INDIANAPOLIS, Ind.—David Best and Judith LaFourest found a different view and appreciation of traditional China through Shen Yun Performing Arts at Clowes Memorial Hall of Butler University on April 20.
They came due to his interests and experiences in China. Twice, he took a group of U.S. surveyors to China to network with Chinese surveyors. Mr. Best is a retired engineer and surveyor and Associate Professor of Emeritus at Indiana University-Purdue University Indianapolis.
Shen Yun, through the storytelling classical Chinese dance, original orchestral music combining East and West traditional instruments, award-winning vocal soloists, and high-technology animated backdrops, depicts myths, legends, and past and current history of China.
“Spectacular, the imagery was wonderful,” said Ms. LaFourest. “This is the first time I have been [to Shen Yun]. I just loved it.”
For Mr. Best, the skills of the performers were impressive. “This represents the creativity and the artistic abilities of the Chinese people. … The way in which the choreography was put together, it’s just remarkable, the skills that these dancers represent.”
“I think this is a means of providing Americans … a different view of Chinese culture and history,” said Mr. Best. “As far as Americans are concerned, we don’t properly understand Chinese culture and Chinese history.”
Through dance, Shen Yun is “providing us with background that we otherwise would not have,” he said.
“And, an appreciation also. A beautiful appreciation of it,” added Ms. LaFourest.
“Chinese dance is at the heart of what Shen Yun does. Known for its incredible flips and spins, and its gentle elegance, it is one of the most rigorous and expressive art forms in the world,” according to the Shen Yun website.
Ms. LaFourest was in awe of the digital backdrops. “Do you know what amazed me? It was the new concept, the video background—the modernization of it.”
A different animated backdrops is created for each of the dance and singing performances which not only interacts with the performers but transports the audience into different realms, historical places and to the heavens and back.
She also enjoyed the orchestra and singers.
“Remarkable sopranos, just exquisite,” Mr. Best said.
“The resounding voices of bel canto soloists are an integral part of the Shen Yun experience,” according to Shen Yun’s website.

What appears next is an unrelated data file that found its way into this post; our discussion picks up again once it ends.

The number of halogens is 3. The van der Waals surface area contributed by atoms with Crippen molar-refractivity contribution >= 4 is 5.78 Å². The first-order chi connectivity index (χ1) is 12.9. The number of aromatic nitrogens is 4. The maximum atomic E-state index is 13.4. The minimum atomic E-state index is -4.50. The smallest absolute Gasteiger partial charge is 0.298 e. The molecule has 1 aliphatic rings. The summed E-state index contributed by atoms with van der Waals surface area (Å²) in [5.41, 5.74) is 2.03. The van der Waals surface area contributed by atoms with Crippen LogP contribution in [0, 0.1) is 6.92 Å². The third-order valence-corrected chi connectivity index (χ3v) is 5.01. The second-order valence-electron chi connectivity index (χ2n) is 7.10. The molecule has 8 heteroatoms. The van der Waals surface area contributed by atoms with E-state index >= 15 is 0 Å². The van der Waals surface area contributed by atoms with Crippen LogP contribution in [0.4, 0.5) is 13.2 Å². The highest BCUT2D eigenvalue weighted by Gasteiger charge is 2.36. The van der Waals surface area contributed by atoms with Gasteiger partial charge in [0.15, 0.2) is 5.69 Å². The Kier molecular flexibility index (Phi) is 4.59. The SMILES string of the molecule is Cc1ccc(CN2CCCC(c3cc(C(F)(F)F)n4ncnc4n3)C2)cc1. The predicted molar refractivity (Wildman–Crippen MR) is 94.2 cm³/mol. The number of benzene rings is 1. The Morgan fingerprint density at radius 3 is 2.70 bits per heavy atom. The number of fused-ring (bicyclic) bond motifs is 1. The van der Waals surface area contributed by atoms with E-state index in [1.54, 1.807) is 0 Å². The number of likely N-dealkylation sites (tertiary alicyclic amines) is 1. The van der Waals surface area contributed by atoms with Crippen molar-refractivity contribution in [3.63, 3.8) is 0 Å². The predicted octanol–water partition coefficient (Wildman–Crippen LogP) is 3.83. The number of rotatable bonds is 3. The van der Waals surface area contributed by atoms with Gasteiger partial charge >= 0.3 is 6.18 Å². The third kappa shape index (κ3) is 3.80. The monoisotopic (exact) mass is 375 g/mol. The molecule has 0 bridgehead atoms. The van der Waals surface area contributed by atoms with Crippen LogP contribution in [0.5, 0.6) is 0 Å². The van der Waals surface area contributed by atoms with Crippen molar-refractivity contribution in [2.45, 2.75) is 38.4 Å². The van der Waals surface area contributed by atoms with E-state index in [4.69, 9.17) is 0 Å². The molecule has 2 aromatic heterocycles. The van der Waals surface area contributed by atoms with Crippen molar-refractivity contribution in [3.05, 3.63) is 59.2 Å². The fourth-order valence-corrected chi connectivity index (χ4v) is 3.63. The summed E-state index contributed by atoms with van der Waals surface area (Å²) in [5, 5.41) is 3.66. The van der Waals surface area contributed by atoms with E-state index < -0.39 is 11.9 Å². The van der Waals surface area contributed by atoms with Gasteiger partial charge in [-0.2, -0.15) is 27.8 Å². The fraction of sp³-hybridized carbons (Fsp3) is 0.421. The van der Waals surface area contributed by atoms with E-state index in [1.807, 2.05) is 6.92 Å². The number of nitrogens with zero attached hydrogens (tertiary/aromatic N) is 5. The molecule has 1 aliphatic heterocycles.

The Shen Yun Performing Arts Orchestra “opens a whole new venue, for us to appreciate,” said Mr. Best.
“Audience members are often surprised to hear that Shen Yun cannot be seen in China today. In fact, there is no other performance like it in China today,” the Shen Yun website states.
“The explanation dates back to the Cultural Revolution and systematic attempts to wipe out the heritage of 5,000 years of civilization. Shen Yun’s mission is to revive traditional Chinese culture,” Shen Yun’s website explains.
Several of the 20-some mini-dance performances portray the persecution of people who practice traditional meditation.
“These things can’t be done in China now, and it’s so sad, heart breaking,” Ms. LaFourest said.
Mr. Best’s response: “That is one thing that struck me deep in the heart. Why restrict the people in China from not having the ability to seeing something like this? That’s tragic I think.”
Ms. LaFourest agreed, saying “I don’t see what the problem is either. I just don’t understand why they cannot performed there.”
Reporting by Stacey Tang and Cat Rooney
New York-based Shen Yun Performing Arts has four touring companies that perform simultaneously around the world. For more information, visit Shen Yun Performing Arts.
The Epoch Times considers Shen Yun Performing Arts the significant cultural event of our time. We have proudly covered audience reactions since Shen Yun’s inception in 2006.